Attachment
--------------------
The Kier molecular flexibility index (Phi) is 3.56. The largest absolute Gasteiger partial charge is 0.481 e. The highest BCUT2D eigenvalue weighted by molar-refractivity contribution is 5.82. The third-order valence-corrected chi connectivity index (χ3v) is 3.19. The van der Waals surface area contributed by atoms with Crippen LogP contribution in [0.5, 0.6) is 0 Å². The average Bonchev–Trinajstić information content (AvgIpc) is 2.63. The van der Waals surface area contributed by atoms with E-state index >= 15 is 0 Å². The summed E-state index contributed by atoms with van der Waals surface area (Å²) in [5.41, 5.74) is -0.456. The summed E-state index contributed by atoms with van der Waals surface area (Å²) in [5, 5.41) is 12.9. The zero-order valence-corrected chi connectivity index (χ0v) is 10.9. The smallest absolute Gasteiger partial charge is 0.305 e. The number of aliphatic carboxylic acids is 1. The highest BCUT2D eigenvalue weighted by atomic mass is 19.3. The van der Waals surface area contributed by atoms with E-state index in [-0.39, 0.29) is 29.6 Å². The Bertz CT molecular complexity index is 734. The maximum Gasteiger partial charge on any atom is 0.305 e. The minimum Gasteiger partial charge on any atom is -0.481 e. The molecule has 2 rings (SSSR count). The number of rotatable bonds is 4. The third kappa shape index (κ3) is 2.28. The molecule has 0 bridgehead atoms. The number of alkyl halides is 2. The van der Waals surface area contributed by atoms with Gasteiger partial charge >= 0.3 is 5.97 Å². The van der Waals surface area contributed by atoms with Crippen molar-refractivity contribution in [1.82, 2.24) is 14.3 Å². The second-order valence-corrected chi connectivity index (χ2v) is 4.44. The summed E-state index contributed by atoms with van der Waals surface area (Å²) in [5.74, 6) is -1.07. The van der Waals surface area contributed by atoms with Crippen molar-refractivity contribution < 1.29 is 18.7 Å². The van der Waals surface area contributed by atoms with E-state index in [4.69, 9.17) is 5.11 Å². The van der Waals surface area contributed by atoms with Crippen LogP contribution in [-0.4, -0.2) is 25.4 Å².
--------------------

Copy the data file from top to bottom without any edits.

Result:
The Kier molecular flexibility index (Phi) is 3.56. The largest absolute Gasteiger partial charge is 0.481 e. The highest BCUT2D eigenvalue weighted by molar-refractivity contribution is 5.82. The third-order valence-corrected chi connectivity index (χ3v) is 3.19. The van der Waals surface area contributed by atoms with Crippen LogP contribution in [0.5, 0.6) is 0 Å². The average Bonchev–Trinajstić information content (AvgIpc) is 2.63. The van der Waals surface area contributed by atoms with E-state index >= 15 is 0 Å². The summed E-state index contributed by atoms with van der Waals surface area (Å²) in [5.41, 5.74) is -0.456. The summed E-state index contributed by atoms with van der Waals surface area (Å²) in [5, 5.41) is 12.9. The zero-order valence-corrected chi connectivity index (χ0v) is 10.9. The smallest absolute Gasteiger partial charge is 0.305 e. The number of aliphatic carboxylic acids is 1. The highest BCUT2D eigenvalue weighted by atomic mass is 19.3. The van der Waals surface area contributed by atoms with E-state index in [-0.39, 0.29) is 29.6 Å². The Bertz CT molecular complexity index is 734. The maximum Gasteiger partial charge on any atom is 0.305 e. The minimum Gasteiger partial charge on any atom is -0.481 e. The molecule has 2 rings (SSSR count). The number of rotatable bonds is 4. The third kappa shape index (κ3) is 2.28. The molecule has 0 bridgehead atoms. The number of alkyl halides is 2. The van der Waals surface area contributed by atoms with Gasteiger partial charge >= 0.3 is 5.97 Å². The van der Waals surface area contributed by atoms with Crippen molar-refractivity contribution in [1.82, 2.24) is 14.3 Å². The second-order valence-corrected chi connectivity index (χ2v) is 4.44. The summed E-state index contributed by atoms with van der Waals surface area (Å²) in [5.74, 6) is -1.07. The van der Waals surface area contributed by atoms with Crippen molar-refractivity contribution < 1.29 is 18.7 Å². The van der Waals surface area contributed by atoms with E-state index in [4.69, 9.17) is 5.11 Å². The van der Waals surface area contributed by atoms with Crippen LogP contribution in [-0.4, -0.2) is 25.4 Å².